Statistically informed ideas on how to make the world work better.

Month: September, 2012

China should make us rethink our assumptions about democracy, effective government, and the will of the people

There is a section in one of my favorite books, Barbara Kingsolver’s The Poisonwood Bible, where the idea of voting and democracy is being explained to villagers in the Belgian Congo in the run-up to the first elections there following independence from Belgium. The villagers are confused: how could it be possible that someone could win with only 51% of the vote? Shouldn’t everyone get together and discuss it, and arrive at a consensus? Doesn’t democracy mean that the opinions of almost half the population could be ignored completely?

This very reasonable response on the part of the villagers was eye-opening for me: for them, the problem with Western-style, majority rules, one person-one vote democracy is that it was not good enough at achieving the fundamental goal of democracy, namely a government that represents (and is responsive to) the will and the interests of the people – something they already had at the level of their village.

Of course, the challenges of governing a village – where a consensus can feasibly be reached – are quite different from those involved in governing a large, diverse nation. It brings to mind Winston Churchill’s famous saying, that democracy is the worst form of government in the world – except for all the others. But more importantly, it should encourage us to question whether Winston Churchill’s saying is still right, or will always be right.

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Dangerous free speech and moral responsibility

This hilariously shocking image from The Onion got me thinking about the moral issues surrounding free speech and its consequences. (For anyone unfamiliar with the back story, an offensive anti-muslim video made in the US, with sexual depictions of Mohammed, set off riots and protests around the muslim world. These protests resulted in the deaths of at least 4 people, including the US ambassador to Libya, who had played a large role in encouraging a transition to democracy there.)

There are essentially two points of view that have been expressed on this by people in the West. The first point of view (essentially Obama’s) is that, while the video is offensive, it should be protected as free speech, and the deaths are the fault of the rioters. The second point of view (Romney’s) is the same, without mention of the fact that the video is offensive. I disagree with both these opinions: while I feel the rioters are responsible for the deaths, I feel those who made and publicized the video knowing its likely consequences are equally responsible, and I do not feel the video should be protected speech. This may seem shocking to most of my readers, who are largely westerners accustomed to thinking of free speech as an absolute good. Hear me out, and then disagree in the comments section if you want.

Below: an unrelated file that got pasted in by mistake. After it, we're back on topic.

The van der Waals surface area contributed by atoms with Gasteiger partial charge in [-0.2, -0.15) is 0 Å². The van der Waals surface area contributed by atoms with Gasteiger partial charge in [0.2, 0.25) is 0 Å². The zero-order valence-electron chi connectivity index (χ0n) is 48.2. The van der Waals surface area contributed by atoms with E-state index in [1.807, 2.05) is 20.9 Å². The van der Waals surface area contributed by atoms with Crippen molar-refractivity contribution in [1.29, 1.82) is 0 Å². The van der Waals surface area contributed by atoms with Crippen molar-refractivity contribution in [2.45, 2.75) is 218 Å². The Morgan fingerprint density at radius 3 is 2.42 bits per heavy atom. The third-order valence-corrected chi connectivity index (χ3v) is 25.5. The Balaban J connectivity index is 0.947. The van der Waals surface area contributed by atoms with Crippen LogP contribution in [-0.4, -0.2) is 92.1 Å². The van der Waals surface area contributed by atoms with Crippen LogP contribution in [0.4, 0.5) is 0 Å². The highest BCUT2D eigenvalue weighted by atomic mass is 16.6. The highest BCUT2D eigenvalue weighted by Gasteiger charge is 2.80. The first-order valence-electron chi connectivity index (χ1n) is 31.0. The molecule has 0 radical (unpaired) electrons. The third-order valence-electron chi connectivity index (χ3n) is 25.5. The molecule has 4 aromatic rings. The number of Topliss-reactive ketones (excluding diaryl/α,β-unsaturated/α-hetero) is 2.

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Michael Lewis explains why I like Obama

Michael Lewis just had a great profile of Obama in Vanity Fair. It’s a bit long but worth the read, and it’s important in three ways:

1) Obama is bold

Obama has a reputation of having let events shape his presidency rather than having shaping events himself. In contrast, this profile details how he made the decision to invade Libya when none of his advisors wanted to even present that as an option. The options presented were to do nothing or to impose a no-fly zone, which would have been just for show (since Qaddafi wasn’t using air power). Over the objections of his top advisors, he had a plan for an effective intervention drawn up, figured out how to get it through the UN and achieve it with the international community, and went forward with it. These are not the actions of someone who is letting events shape him.

2) Obama’s failures are more due to the system than to him

The article mentions briefly how, due to changes in the political system and media, a president has a lot less power now than, say, 40 years ago. I have been thinking about this for a while: the use of the filibuster, increased partisanship, 24-hour sensationalized news coverage, and a closely divided electorate mean that the president has relatively little scope to achieve anything. I think this is why Obama is perceived as letting events shape him rather than the other way around. Clearly the system is harder to manipulate than it used to be, but I have also wondered how much he might be at fault as well. Could a more skillful politician have done systematically better? The subtext of this article makes the case that no, it is unlikely a more forceful personality could have done more. In part this is because it shows Obama as forceful when appropriate (as in his decision on Libya).